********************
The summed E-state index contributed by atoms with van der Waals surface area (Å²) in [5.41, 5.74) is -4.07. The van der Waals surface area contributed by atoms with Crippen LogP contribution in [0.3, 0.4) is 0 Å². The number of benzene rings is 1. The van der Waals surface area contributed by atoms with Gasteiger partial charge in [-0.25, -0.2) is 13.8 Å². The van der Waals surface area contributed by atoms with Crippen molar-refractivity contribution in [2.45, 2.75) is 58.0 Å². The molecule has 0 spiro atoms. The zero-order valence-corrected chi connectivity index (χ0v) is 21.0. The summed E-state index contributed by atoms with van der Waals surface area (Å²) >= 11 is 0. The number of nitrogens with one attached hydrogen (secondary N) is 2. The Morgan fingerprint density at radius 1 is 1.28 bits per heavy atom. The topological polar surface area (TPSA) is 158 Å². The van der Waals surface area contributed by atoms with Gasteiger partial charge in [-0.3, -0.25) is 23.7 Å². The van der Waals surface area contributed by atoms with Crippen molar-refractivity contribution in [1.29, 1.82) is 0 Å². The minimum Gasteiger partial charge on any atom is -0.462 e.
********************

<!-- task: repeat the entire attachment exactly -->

The summed E-state index contributed by atoms with van der Waals surface area (Å²) in [5.41, 5.74) is -4.07. The van der Waals surface area contributed by atoms with Crippen LogP contribution in [0.3, 0.4) is 0 Å². The number of benzene rings is 1. The van der Waals surface area contributed by atoms with Gasteiger partial charge in [-0.25, -0.2) is 13.8 Å². The van der Waals surface area contributed by atoms with Crippen molar-refractivity contribution in [2.45, 2.75) is 58.0 Å². The molecule has 0 spiro atoms. The zero-order valence-corrected chi connectivity index (χ0v) is 21.0. The summed E-state index contributed by atoms with van der Waals surface area (Å²) >= 11 is 0. The number of nitrogens with one attached hydrogen (secondary N) is 2. The Morgan fingerprint density at radius 1 is 1.28 bits per heavy atom. The topological polar surface area (TPSA) is 158 Å². The van der Waals surface area contributed by atoms with Gasteiger partial charge in [-0.3, -0.25) is 23.7 Å². The van der Waals surface area contributed by atoms with Crippen molar-refractivity contribution in [1.29, 1.82) is 0 Å². The minimum Gasteiger partial charge on any atom is -0.462 e.